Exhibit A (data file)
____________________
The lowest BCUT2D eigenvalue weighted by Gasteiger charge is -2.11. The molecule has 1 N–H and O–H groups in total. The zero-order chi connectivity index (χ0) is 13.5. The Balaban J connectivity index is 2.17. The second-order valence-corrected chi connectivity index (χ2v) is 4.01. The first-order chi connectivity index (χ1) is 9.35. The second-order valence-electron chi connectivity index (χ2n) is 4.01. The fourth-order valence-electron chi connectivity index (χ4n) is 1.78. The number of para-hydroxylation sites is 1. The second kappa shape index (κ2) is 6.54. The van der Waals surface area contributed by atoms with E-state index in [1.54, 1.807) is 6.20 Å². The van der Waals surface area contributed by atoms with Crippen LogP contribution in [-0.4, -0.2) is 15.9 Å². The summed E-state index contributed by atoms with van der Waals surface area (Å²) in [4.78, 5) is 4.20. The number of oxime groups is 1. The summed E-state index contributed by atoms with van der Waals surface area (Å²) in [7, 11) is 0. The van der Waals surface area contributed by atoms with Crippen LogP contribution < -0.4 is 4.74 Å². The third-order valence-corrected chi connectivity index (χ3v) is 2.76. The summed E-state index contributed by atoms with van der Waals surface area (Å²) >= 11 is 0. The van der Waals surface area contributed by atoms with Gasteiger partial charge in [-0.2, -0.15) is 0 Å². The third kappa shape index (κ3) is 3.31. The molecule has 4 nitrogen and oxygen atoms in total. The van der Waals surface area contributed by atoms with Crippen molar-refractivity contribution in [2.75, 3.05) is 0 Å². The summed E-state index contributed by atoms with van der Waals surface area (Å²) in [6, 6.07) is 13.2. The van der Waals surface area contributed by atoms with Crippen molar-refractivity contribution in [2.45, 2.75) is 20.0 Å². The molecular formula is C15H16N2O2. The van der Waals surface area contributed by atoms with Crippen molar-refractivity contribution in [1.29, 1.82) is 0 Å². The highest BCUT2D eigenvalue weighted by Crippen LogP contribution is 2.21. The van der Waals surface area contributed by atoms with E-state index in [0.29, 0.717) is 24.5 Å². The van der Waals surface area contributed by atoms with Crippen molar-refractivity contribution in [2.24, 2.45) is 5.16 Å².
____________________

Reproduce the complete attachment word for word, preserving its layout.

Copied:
The lowest BCUT2D eigenvalue weighted by Gasteiger charge is -2.11. The molecule has 1 N–H and O–H groups in total. The zero-order chi connectivity index (χ0) is 13.5. The Balaban J connectivity index is 2.17. The second-order valence-corrected chi connectivity index (χ2v) is 4.01. The first-order chi connectivity index (χ1) is 9.35. The second-order valence-electron chi connectivity index (χ2n) is 4.01. The fourth-order valence-electron chi connectivity index (χ4n) is 1.78. The number of para-hydroxylation sites is 1. The second kappa shape index (κ2) is 6.54. The van der Waals surface area contributed by atoms with E-state index in [1.54, 1.807) is 6.20 Å². The van der Waals surface area contributed by atoms with Crippen LogP contribution in [-0.4, -0.2) is 15.9 Å². The summed E-state index contributed by atoms with van der Waals surface area (Å²) in [4.78, 5) is 4.20. The number of oxime groups is 1. The summed E-state index contributed by atoms with van der Waals surface area (Å²) in [7, 11) is 0. The van der Waals surface area contributed by atoms with Crippen LogP contribution < -0.4 is 4.74 Å². The third-order valence-corrected chi connectivity index (χ3v) is 2.76. The summed E-state index contributed by atoms with van der Waals surface area (Å²) >= 11 is 0. The van der Waals surface area contributed by atoms with Gasteiger partial charge in [-0.2, -0.15) is 0 Å². The third kappa shape index (κ3) is 3.31. The molecule has 4 nitrogen and oxygen atoms in total. The van der Waals surface area contributed by atoms with Crippen molar-refractivity contribution in [2.75, 3.05) is 0 Å². The summed E-state index contributed by atoms with van der Waals surface area (Å²) in [6, 6.07) is 13.2. The van der Waals surface area contributed by atoms with Crippen molar-refractivity contribution in [2.45, 2.75) is 20.0 Å². The molecular formula is C15H16N2O2. The van der Waals surface area contributed by atoms with Crippen molar-refractivity contribution in [1.29, 1.82) is 0 Å². The highest BCUT2D eigenvalue weighted by Crippen LogP contribution is 2.21. The van der Waals surface area contributed by atoms with E-state index in [0.29, 0.717) is 24.5 Å². The van der Waals surface area contributed by atoms with Crippen molar-refractivity contribution in [2.24, 2.45) is 5.16 Å².